One of the issues of being American is allegiance to the United States. That was an allegiance that was foisted upon me by my place of birth, not because of a voluntary desire to be an “American”. It seems odd that a country based on the concept of “liberty” involuntarily binds people to it.

The travel issues are not so important to me at the moment. To take up a second citizenship, would mean taking an allegiance to another country. The difference would be of course that such allegiance would be voluntary. I would be choosing to support all the actions of my new country. I would be bound to that country financially, physically, emotionally and spiritually. I’m not convinced there is a country that I would forego my free will on behalf of in that manner.

TDV: Back to financial issues. Simply from a numbers perspective, are you better off financially because of your renunciation?

GR: No doubt, but that is certainly not the only way to measure the “success” of my action. Cutting the cords that had me tied to the beast is what is important. Being free from the burden of being American. And, though many might equate “burden” to financial issues, it is much more than that. It is like carrying around a sack of bricks on your back.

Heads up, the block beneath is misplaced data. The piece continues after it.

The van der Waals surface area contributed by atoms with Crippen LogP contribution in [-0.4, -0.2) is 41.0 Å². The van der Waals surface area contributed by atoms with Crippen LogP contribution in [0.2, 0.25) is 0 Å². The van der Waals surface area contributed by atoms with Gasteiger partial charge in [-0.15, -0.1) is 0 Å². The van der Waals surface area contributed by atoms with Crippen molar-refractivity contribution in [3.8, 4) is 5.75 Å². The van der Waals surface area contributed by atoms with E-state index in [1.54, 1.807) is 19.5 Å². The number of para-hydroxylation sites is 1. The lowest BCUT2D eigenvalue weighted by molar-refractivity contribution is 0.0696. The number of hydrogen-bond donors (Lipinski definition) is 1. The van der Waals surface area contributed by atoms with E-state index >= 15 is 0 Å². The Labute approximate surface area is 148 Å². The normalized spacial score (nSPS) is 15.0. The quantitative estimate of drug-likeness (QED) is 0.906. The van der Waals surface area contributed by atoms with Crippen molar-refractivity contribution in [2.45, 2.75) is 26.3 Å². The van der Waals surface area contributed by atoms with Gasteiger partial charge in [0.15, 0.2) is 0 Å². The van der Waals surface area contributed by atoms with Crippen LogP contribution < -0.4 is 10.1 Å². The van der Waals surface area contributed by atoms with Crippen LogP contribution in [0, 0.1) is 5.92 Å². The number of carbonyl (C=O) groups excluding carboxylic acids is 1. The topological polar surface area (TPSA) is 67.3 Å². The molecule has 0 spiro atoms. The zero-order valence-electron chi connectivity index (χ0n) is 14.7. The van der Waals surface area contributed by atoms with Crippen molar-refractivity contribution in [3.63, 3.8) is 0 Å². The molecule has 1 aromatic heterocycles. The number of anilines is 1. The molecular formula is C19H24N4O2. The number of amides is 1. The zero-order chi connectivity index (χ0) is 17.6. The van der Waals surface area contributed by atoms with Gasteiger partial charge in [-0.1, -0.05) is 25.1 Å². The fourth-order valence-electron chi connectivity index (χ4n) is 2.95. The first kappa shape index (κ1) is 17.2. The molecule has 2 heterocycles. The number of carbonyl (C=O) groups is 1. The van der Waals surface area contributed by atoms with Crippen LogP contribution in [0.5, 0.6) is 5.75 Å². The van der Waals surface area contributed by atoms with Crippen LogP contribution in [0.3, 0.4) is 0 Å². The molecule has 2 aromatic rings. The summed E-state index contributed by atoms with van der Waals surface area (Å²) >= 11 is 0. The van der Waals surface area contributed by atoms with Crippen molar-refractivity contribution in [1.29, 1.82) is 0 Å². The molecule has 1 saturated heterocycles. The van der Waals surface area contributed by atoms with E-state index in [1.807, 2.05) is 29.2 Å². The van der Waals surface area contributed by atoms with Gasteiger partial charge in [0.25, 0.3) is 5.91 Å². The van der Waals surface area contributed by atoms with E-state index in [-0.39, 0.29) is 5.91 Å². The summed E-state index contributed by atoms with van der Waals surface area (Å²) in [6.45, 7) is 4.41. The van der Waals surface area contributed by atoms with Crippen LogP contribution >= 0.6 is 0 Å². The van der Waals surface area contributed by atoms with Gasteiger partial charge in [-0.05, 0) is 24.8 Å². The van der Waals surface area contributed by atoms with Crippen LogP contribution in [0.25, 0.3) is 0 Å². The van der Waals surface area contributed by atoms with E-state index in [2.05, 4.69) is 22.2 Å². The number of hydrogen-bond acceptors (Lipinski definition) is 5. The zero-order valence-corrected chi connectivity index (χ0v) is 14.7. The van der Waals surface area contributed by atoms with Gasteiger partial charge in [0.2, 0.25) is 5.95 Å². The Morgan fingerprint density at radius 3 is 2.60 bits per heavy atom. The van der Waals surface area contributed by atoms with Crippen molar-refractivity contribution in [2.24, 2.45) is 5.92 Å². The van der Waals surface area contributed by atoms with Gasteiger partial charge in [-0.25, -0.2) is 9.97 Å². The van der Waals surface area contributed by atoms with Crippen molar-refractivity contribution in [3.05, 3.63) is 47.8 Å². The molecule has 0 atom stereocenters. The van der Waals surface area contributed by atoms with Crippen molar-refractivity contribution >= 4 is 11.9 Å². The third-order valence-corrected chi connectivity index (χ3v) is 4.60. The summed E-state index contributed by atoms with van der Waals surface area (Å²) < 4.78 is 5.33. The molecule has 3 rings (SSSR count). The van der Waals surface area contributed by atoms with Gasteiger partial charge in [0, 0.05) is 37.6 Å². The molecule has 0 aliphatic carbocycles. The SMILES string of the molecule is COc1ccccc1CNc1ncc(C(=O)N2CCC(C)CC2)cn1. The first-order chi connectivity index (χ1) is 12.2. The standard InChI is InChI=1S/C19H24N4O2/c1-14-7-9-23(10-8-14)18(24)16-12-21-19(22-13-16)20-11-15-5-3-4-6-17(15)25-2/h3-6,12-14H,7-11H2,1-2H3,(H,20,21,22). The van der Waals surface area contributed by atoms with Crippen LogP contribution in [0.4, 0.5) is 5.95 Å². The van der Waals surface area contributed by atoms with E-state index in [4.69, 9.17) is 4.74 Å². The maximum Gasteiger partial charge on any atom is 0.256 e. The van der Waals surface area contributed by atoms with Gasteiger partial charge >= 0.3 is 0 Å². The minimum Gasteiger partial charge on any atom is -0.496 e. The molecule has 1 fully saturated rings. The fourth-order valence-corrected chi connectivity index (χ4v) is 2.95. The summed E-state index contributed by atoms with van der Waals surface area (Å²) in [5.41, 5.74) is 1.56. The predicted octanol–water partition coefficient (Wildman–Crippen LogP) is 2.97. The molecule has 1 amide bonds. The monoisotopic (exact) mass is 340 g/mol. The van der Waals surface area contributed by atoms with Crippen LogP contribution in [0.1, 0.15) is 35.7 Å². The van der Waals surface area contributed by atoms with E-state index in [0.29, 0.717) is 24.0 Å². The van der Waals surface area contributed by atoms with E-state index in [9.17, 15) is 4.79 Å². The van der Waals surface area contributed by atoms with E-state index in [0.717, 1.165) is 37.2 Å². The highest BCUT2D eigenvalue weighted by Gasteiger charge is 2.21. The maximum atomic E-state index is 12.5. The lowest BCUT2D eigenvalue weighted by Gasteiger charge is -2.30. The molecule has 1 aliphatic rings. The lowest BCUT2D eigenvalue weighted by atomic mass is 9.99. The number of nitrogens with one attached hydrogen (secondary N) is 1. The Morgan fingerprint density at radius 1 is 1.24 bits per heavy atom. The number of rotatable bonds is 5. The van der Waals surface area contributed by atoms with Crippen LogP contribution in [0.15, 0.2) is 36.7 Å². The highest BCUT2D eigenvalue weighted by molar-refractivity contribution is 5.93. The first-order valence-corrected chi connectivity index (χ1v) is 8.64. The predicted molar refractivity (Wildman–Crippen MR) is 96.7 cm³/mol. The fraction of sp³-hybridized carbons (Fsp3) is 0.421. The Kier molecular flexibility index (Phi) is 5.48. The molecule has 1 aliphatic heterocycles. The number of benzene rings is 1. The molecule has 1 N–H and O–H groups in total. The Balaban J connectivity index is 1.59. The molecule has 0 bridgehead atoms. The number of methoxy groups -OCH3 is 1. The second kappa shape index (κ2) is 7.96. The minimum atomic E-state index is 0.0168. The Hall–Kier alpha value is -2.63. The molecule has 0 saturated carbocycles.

Being in part responsible for the CIA torturing people around the world, being harassed by financial institutions trying to open or maintain an account, being a target for terrorists because of your passport, having a black cloud hanging over your head for years after each tax return you file (in cause big brother finds something wrong with it years down the road), and an endless list of non-financial related issues … Being treated a certain way by others around the world because of how they view the United States. It could be better (or worse) treatment, but based on their view of the US rather than you individually.

TDV: You’re bringing up a big issue here. Tell us how FATCA is having an impact on US expats.

GR: It has no impact on me. A couple of banks informed me that I needed to provide them information for FATCA. I presented them with a copy of my “Certificate of Loss of Nationality of the United States”, and that was the end of it.

However, the list of banks that have registered with the IRS for FATCA is very long (you can search or download the list from IRS.gov). I think in every country of the world, expats can find banks that participate in that program. Though, rarely do you read anything outside of the negative.